'The Post' Assembles The Spielberg/Hanks/Streep Dream Team For One Relevant Story

Steven Spielberg has always done a fine job of rotating between his entertainments and his more serious pictures. After all, we're talking about a filmmaker who somehow managed to release Jurassic Park and Schindler's List in the same year. Note how he balanced The Adventures of Tintin with War Horse and Bridge of Spies with The BFG. It's no coincidence that the upcoming Ready Player One will arrive shortly before The Kidnapping of Edgardo Mortara. Spielberg is a storyteller with many interests and we are better for it.

And on a day that confirmed he will soon get around to finally making Indiana Jones 5, it only makes sense that we would also learn that Spielberg is making a movie about the infamous "Pentagon Papers," with the thespian dream team of Tom Hanks and Meryl Streep set to star.

The film is called The Post and Deadline reports that Spielberg has just signed on, making him the third member of an unbeatable Hollywood triumvirate. The script is by Liz Hannah and it was bought last year by Amy Pascal's Pascal Pictures. We can probably assume that it's a pretty, pretty good script.

This will mark the fifth time Spielberg has directed Hanks, but only the second time he has directed Streep (she voiced the Blue Fairy in A.I.: Artificial Intelligence). However, this will be the first time Hanks and Streep have shared the screen together, despite having shared producer credits offscreen in the past. The chance to see these three, all legitimate masters of their craft, collaborate on a single movie is surely worthy of an admission cost.

Set in 1971, The Post follows The Washington Post's showdown with the United States government over the "Pentagon Papers," a classified military document that was leaked to the press by military analyst Daniel Ellsberg. The report offered evidence that the Johnson administration had lied to the American people and Congress alike, secretly escalating the War in Vietnam. Washington Post editor Ben Bradlee and publisher Kay Graham joined forces with the New York Times, fighting for the right to publish the papers. Hanks will play Bradlee while Streep will play Graham.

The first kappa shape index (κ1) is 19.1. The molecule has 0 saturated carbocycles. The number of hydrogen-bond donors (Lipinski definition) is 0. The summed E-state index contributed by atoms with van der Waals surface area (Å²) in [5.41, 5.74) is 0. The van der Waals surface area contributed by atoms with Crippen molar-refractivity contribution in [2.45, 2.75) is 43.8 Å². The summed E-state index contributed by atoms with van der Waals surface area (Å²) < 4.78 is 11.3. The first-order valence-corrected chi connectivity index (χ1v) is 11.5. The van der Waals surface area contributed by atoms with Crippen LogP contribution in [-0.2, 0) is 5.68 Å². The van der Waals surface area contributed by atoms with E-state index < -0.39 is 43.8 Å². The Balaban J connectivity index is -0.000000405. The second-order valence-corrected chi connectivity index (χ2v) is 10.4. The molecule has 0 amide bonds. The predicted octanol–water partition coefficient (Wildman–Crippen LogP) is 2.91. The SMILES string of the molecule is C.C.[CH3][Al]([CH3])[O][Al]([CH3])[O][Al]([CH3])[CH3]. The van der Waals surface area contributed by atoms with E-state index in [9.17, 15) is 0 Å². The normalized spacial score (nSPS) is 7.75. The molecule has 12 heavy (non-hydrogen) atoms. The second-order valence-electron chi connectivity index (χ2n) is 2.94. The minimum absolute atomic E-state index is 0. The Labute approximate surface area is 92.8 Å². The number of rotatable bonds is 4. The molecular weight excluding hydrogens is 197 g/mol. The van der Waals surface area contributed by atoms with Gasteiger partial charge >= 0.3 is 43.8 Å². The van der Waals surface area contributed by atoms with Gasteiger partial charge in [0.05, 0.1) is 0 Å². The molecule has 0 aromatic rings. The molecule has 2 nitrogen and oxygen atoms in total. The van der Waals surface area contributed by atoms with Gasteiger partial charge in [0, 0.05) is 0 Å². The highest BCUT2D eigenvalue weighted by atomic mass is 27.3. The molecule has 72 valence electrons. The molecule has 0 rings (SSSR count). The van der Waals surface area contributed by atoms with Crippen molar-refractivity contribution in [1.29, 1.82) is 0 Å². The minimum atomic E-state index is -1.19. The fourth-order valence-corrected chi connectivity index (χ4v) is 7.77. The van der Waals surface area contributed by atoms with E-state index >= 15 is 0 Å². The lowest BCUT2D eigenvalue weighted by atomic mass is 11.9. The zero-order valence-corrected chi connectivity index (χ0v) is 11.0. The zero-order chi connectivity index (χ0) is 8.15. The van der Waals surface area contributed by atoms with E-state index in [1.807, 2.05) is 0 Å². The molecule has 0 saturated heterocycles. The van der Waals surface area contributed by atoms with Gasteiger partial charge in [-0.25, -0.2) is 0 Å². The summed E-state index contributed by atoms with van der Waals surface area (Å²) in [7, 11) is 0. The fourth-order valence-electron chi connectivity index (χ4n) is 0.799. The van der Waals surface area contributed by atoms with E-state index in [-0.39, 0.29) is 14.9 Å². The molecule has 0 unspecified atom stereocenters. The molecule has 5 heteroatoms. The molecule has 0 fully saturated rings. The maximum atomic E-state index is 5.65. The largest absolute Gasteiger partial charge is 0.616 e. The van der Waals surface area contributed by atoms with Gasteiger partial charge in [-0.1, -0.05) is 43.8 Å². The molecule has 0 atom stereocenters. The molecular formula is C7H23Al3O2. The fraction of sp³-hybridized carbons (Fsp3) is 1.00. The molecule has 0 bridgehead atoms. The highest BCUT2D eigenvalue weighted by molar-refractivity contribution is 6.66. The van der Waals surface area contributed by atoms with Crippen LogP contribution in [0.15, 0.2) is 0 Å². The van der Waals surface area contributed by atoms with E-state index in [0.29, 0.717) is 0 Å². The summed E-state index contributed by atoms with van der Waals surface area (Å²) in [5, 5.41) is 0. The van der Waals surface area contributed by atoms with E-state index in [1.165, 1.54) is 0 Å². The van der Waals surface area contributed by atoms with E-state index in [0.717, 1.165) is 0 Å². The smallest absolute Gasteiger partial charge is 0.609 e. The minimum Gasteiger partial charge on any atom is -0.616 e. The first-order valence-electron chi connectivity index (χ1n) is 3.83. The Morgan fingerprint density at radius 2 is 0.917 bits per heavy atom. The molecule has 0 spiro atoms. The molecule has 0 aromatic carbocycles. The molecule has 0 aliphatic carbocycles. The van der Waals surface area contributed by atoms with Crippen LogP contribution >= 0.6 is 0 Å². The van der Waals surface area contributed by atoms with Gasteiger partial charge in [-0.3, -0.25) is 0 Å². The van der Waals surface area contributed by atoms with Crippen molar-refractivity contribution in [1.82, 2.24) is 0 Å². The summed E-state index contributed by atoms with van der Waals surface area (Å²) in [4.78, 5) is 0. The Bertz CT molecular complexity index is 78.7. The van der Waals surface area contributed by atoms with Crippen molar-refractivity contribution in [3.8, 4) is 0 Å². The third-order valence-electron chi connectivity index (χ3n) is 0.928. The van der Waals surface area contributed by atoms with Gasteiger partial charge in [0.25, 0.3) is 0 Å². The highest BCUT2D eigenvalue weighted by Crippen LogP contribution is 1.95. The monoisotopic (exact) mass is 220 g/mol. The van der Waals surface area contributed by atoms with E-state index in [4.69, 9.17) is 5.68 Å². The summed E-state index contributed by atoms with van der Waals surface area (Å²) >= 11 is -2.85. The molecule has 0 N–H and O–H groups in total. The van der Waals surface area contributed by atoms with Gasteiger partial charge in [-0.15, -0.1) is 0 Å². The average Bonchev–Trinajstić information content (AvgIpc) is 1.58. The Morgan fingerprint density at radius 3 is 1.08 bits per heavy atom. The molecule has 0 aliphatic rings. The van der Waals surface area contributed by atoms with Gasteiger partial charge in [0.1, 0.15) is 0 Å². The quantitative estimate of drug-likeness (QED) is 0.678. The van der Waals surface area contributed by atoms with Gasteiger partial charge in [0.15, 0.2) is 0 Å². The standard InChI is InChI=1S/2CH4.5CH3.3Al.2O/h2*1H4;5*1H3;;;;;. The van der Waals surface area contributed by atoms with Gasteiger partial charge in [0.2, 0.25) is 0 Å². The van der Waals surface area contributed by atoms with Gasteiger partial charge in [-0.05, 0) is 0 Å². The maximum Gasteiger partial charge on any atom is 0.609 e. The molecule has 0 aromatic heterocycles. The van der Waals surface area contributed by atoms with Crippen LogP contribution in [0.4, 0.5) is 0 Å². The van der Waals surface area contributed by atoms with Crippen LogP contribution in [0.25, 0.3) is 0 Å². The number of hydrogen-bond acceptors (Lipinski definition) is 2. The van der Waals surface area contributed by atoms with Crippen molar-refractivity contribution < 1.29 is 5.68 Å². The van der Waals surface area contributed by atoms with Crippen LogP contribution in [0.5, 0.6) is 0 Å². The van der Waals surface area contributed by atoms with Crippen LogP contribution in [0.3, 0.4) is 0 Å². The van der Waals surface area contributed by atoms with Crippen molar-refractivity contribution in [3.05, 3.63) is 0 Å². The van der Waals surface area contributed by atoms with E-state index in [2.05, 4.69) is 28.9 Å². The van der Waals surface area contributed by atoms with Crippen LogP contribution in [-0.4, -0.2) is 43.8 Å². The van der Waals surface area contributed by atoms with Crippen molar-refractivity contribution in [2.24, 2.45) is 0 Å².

Although set 46 years ago, the story behind told in The Post is still relevant today. In an age where the President of the United States has declared war on journalists and longstanding news institutions, it's all anyone can do to remind the American people of the importance of facts and the men and women who have dedicated their lives to collecting them and putting them on record. After all, the press is a vital force in any free society – when our leaders overstep, our newspeople are required to call them on it. That's been a cornerstone of American ideals since the founding of the nation, it was a cornerstone during the days of Richard Nixon, and it's more important than ever in 2017.

Sorry to get political on you, but we live in political times. There is no way these people making this movie right now aren't sending a message. Welcome to the world of post-Trump art.

While this sounds like it could be the cinematic equivalent of eating your vegetables, Spielberg's Lincoln is a case study in how to educate and enlighten while also making the most entertaining film imaginable. Spielberg wears his personal politics on his sleeve (right alongside his big 'ol sentimental heart), but he has always been, first and foremost, our greatest entertainer. The Post could be rousing and "important," but it's almost surely going to be fun as well.